“Nobody will ever have to choose between what their heart tells them to do and what their bank account tells them to do,” said Jeffrey Klein, New York State Senate’s Independent Democratic caucus leader, after passing the minimum wage budget measure last month.
“This plan raises the minimum wage in a careful and responsible way and provides some flexibility if economic and budgetary conditions change,” said California Governor Jerry Brown in a recent interview.
While many people are excited about the news of a minimum wage increase in these two states, what exactly does this mean for the hospitality industry?
Minimum Wage & Its Effect On Everything
In a recent survey by Nation’s Restaurant News, they found that more than 50% of restaurant operators were concerned with finding quality talent while 27% were worried about minimum wage increases. With the improving economy, shouldn’t these worries be alleviated?
Shake Shack CEO Randy Garutti thinks so: “We believe paying the team well will drive more sales. It will help us attract and retain people and help leaders advance their careers.”
Seattle and San Francisco have already paved the way by increasing minimum wage in their cities last year. Initial research into those areas though has found that these changes have somewhat negatively affected restaurant staffing there. While a lower percentage of new hires compared with the rest of the state may not be a huge deal breaker, consider these concerns:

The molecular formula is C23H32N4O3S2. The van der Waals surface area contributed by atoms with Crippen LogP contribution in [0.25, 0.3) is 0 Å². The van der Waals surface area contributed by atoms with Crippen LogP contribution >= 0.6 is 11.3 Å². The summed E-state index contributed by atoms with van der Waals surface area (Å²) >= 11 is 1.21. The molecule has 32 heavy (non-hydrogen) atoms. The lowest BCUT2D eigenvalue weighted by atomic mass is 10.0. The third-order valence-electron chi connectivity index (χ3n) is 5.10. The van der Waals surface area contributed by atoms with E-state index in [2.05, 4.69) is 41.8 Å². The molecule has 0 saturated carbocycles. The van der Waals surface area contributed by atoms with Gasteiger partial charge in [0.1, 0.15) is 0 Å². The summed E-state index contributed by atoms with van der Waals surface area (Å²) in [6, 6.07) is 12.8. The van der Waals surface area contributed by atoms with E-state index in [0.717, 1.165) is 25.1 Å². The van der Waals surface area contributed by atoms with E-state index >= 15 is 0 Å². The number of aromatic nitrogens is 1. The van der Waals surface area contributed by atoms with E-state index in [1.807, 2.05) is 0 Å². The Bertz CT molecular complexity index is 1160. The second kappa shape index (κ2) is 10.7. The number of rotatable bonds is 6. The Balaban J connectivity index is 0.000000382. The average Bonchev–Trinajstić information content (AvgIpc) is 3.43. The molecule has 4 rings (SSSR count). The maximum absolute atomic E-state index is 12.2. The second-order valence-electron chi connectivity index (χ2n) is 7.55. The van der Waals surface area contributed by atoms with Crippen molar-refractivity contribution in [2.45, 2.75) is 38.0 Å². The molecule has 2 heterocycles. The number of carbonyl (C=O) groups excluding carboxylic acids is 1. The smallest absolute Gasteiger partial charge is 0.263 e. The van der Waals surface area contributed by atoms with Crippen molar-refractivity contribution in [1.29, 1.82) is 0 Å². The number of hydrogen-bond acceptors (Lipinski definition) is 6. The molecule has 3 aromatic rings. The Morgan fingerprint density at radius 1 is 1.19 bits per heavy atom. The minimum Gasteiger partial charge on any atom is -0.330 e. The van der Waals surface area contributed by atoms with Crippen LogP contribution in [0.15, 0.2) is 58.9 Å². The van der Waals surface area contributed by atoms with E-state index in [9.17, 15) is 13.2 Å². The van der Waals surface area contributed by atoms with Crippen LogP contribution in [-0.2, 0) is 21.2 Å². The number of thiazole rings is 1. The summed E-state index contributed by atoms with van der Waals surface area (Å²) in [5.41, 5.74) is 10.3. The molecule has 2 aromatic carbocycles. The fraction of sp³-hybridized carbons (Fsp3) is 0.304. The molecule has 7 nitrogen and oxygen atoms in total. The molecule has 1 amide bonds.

- As employee wages increase, how much does menu pricing have to change in order to make up the difference? (For smaller restaurants and chains that rely on more affordably priced menus, this could be a big problem.)
- With higher-paid staff and already low margins to work with, does that mean restaurants will have to work short-handed or possibly cut hours of operation in order to break even?
- With an increased minimum wage, what happens to staff who previously relied on performance-based tips?
- And for those restaurants whose wait staff received tips as a way of gauging their quality of service, does that mean the quality of service may now possibly decline?
There are those who believe that the above concerns are valid reasons the hospitality industry should be exempt. Then there are those who believe there’ll be many positives that come from the above changes. With customer service, food quality, and restaurant staffing so closely tied to one another, any slight change could potentially cause the entire relationship to collapse, so it’ll be important for restaurants to tread lightly.
It’ll also be important for restaurant operators to maintain a set of tools and processes that ensure consistency and quality within the restaurant, even in the face of major staffing, pricing, or wage changes. As with any smart business management plan, it’s about striking the right balance and maintaining the stability and reliability of the background structure while you prepare for the coming changes.